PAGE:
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Cordillera poets make voices heard

08 November 2018

By Vir B. Lumicao

Cordillerans are restive and the poets among them are mincing no words to express their anger, despair, exasperation and even grief over what they perceive as decades-long abuse and destruction of their rich natural resources.

At an indigenous peoples’ congregation called “Dap-ayan ti Umili” held on Ice House St in Central on Oct 7, nine poets from various provinces of the mountainous region in Northern Luzon vied for honors in a poetry writing contest organized by the Pinatud a Saleng ti Umili.

Elna Apao of the Sadanga Organization, reads her first prize winning poem “Cordillera”.
Pinatud, an alliance of various organizations from the Cordillera Administrative Region, held the competition themed “Empowering Cordilleran migrants on their rights and welfare for the defense of our land, life and resources.”

So, on an afternoon when cooler weather prevailed in the concrete jungle of Central, the contestants lamented the vanishing beauty of their land due to environmental havoc blamed on mining giants, government neglect and apathy by younger generations.

The word weavers also grieved the visible environmental and social changes that had damaged or completely ruined the Cordilleran heritage.

“Cordillera,/our beautiful Cordillera,/ do you still exist?/ Brave Igorots,/ Are we still united?” asks Elna Apao of the Sadanga Organization in her first prize winning poem “Cordillera”.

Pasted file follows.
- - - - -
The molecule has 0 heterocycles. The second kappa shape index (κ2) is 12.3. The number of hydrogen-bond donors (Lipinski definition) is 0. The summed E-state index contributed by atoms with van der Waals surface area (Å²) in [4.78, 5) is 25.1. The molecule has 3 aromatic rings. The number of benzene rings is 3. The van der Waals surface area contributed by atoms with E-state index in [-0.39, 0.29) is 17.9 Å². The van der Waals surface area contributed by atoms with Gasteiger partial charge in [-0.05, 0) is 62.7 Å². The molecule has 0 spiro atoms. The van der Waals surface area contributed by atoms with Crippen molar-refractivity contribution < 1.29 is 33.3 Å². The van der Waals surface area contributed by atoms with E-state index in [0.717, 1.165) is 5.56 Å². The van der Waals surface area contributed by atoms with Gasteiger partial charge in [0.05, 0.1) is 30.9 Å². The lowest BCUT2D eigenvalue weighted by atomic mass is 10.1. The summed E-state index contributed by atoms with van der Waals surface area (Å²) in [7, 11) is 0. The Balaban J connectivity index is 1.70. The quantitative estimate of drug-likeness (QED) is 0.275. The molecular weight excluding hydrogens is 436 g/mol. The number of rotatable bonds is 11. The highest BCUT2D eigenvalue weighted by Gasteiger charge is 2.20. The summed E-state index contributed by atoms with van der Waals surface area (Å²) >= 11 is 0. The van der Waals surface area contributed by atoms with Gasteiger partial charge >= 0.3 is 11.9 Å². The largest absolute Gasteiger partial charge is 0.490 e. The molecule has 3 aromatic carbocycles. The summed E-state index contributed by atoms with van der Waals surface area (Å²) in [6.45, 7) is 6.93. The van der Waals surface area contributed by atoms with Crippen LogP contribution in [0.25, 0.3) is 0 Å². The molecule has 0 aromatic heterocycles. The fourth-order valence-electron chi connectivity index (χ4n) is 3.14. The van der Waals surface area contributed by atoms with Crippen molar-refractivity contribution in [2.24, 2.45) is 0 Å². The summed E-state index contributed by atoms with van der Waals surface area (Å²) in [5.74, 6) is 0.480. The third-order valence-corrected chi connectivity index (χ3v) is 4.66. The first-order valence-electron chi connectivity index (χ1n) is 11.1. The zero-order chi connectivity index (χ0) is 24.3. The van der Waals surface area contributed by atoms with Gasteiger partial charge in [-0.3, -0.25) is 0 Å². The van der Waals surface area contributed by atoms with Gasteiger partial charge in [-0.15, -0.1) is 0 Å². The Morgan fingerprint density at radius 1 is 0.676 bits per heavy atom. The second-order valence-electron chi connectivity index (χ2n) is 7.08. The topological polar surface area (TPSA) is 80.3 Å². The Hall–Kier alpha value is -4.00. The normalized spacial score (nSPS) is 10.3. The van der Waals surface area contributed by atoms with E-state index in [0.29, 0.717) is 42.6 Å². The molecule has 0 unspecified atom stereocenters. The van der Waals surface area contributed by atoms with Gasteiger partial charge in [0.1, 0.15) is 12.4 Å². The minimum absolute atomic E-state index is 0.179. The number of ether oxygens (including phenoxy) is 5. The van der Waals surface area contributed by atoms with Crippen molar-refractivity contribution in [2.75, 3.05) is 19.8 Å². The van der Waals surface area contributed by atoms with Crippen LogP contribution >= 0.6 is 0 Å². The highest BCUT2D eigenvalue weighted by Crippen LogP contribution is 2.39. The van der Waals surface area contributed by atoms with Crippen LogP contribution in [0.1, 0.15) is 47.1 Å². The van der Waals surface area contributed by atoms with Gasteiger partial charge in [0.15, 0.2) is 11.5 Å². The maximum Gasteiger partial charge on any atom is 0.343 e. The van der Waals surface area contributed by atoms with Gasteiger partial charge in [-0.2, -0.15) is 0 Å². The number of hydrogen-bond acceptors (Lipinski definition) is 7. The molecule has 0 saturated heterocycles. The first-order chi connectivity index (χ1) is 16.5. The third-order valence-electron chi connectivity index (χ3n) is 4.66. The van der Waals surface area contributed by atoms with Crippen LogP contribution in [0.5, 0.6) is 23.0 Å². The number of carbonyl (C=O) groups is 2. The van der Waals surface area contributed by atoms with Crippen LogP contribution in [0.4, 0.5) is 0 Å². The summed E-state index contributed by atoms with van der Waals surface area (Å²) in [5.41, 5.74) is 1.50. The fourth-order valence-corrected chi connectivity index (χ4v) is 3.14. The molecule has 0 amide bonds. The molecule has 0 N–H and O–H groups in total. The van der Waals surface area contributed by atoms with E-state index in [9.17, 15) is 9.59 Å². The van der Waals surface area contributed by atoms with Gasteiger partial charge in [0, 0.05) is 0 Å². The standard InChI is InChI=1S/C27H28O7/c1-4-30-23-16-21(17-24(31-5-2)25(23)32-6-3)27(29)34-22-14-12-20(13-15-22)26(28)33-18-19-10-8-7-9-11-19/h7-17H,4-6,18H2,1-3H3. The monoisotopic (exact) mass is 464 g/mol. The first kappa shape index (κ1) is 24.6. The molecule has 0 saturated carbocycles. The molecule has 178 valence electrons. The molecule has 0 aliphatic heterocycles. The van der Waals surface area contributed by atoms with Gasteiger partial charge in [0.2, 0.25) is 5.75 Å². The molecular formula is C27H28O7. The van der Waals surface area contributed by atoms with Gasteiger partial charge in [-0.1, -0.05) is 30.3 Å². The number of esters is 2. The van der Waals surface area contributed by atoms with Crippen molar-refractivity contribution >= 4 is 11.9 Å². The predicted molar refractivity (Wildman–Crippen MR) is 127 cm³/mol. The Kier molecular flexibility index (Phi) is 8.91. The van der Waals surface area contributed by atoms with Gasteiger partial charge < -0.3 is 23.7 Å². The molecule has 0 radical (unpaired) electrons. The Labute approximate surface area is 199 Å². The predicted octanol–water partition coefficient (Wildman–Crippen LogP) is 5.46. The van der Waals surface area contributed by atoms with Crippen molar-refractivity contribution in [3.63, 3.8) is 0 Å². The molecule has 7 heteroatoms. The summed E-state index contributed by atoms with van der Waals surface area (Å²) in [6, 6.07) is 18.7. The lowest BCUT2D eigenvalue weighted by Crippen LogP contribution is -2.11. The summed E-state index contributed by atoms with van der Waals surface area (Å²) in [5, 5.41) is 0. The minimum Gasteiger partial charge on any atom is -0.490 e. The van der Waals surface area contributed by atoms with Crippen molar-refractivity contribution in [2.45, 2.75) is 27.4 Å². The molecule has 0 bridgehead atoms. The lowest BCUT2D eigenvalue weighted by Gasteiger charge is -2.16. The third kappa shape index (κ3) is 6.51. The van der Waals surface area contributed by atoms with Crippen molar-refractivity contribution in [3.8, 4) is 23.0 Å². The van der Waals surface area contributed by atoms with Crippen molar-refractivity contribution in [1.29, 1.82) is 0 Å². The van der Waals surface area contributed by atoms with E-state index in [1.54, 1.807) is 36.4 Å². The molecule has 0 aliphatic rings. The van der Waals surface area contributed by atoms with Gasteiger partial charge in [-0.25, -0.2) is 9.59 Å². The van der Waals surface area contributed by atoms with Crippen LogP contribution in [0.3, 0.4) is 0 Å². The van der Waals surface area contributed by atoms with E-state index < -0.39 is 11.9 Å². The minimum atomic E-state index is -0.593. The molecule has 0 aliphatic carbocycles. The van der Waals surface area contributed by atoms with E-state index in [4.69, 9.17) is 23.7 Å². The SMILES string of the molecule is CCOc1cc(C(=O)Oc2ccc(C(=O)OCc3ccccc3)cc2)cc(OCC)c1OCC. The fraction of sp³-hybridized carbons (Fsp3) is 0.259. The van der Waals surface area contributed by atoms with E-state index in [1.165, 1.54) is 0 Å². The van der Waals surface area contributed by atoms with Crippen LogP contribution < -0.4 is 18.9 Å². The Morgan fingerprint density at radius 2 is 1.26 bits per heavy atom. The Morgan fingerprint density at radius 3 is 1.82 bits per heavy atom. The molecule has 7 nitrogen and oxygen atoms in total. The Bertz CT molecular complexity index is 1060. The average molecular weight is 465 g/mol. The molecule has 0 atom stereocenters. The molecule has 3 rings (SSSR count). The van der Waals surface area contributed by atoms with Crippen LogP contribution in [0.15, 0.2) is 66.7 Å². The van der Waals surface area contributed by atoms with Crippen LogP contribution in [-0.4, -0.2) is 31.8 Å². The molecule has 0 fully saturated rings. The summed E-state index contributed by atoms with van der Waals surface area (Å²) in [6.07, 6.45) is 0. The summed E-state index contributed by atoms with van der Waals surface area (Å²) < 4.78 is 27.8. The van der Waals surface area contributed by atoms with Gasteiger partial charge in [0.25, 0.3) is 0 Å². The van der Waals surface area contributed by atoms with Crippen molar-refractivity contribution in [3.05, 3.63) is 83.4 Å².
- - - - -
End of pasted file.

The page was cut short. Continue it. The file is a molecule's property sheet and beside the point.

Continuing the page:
Apao, like the other contestants, mourns that “Some mountains were destroyed, / Some lands have no more use,/ some resources were taken off,/ Many innocent lives have been lost…”

Second-placer Narissa Gaiwen of the Singles & Doubles group scored the greed and negligence of the powers-that-be who succumbed to corruption:

“Mga ganid at makapangyarihan ay nagpakahibang,/ Inuna ang mga abgay na pansarili lamang,/ Nagpadala sa bugso ng pera’t materal na bagay,/ Ni hindi inisip ang epekto ng pagsira sa likas na yaman…/
Gaiwen urged her fellow Cordillerans to stand up and recover their Paradise.

“Hanggang kailan titikisin ang hapdi ng sugat na dala/ Hanggang kailan simulang ipaglaban ang karapatan/ Pag huli na ba at wala nang natira?”

But the poet’s call is not for a violent upheaval; she advocates a united and peaceful struggle. “Lagi lang tandaan na sa bawa’t laban/ Ay di kailangan ang baril o talim ng espada/ gawing puhunan ang boses, at puso ang sandata./
Golda Pay-ong of the Lubuagan United (Hong Kong Zone) takes pride in the united women migrant workers of the Cordillera who showcase their ethnic culture on foreign shores.

“Kumakanta ng salidummay/ Himig ng oyayi ating isinasabuhay/ Sumasayaw, wari’y parang agila sa kumpas ng mga kamay/ timbre’t kumpas ng mga paa ito’s sumasabay…”
But Pay-ong warns that beneath this colorful cultural display “Hindi matitinag ang diwa’t minimithi/ Tuloy sa pakikibaka! Hindi magpapaapi.”

The poems are raw but the genuineness of their message makes up for their rough edges.

The danger of themed competitions is that they contain the writer within a box from which she is expected to bring out her best. But it also serves as a challenge to the poet to weave her words artfully so as not to end up with a piece consisting of broken prose that sounds more like slogans than verses.

Limited by the theme, the raw intensity of the poets’ feelings and clarity of their message – to save the Cordillera’s natural wealth and beauty – make the entries as beautiful as the northern mountain region.   
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